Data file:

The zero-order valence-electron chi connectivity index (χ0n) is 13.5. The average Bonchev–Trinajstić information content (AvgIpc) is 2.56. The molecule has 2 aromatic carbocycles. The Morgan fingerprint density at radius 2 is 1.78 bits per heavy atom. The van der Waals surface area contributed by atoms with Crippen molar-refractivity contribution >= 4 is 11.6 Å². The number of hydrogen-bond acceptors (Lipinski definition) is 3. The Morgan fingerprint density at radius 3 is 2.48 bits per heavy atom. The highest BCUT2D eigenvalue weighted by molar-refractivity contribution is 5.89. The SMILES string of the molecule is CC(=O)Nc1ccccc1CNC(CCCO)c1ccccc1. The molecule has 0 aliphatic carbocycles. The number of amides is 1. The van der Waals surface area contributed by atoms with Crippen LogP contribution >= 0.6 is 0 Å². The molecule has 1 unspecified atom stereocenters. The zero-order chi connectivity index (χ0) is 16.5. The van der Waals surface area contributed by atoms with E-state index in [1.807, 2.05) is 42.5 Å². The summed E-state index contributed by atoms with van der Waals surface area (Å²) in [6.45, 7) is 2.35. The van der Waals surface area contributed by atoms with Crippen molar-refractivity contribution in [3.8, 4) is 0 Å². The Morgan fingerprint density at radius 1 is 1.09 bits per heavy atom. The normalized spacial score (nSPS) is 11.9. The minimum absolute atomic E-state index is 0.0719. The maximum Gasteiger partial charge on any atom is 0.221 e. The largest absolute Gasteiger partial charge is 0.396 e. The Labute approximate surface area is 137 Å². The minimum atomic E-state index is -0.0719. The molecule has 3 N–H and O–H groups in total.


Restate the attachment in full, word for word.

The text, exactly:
The zero-order valence-electron chi connectivity index (χ0n) is 13.5. The average Bonchev–Trinajstić information content (AvgIpc) is 2.56. The molecule has 2 aromatic carbocycles. The Morgan fingerprint density at radius 2 is 1.78 bits per heavy atom. The van der Waals surface area contributed by atoms with Crippen molar-refractivity contribution >= 4 is 11.6 Å². The number of hydrogen-bond acceptors (Lipinski definition) is 3. The Morgan fingerprint density at radius 3 is 2.48 bits per heavy atom. The highest BCUT2D eigenvalue weighted by molar-refractivity contribution is 5.89. The SMILES string of the molecule is CC(=O)Nc1ccccc1CNC(CCCO)c1ccccc1. The molecule has 0 aliphatic carbocycles. The number of amides is 1. The van der Waals surface area contributed by atoms with Crippen LogP contribution >= 0.6 is 0 Å². The molecule has 1 unspecified atom stereocenters. The zero-order chi connectivity index (χ0) is 16.5. The van der Waals surface area contributed by atoms with E-state index in [1.807, 2.05) is 42.5 Å². The summed E-state index contributed by atoms with van der Waals surface area (Å²) in [6.45, 7) is 2.35. The van der Waals surface area contributed by atoms with Crippen molar-refractivity contribution in [3.8, 4) is 0 Å². The Morgan fingerprint density at radius 1 is 1.09 bits per heavy atom. The normalized spacial score (nSPS) is 11.9. The minimum absolute atomic E-state index is 0.0719. The maximum Gasteiger partial charge on any atom is 0.221 e. The largest absolute Gasteiger partial charge is 0.396 e. The Labute approximate surface area is 137 Å². The minimum atomic E-state index is -0.0719. The molecule has 3 N–H and O–H groups in total.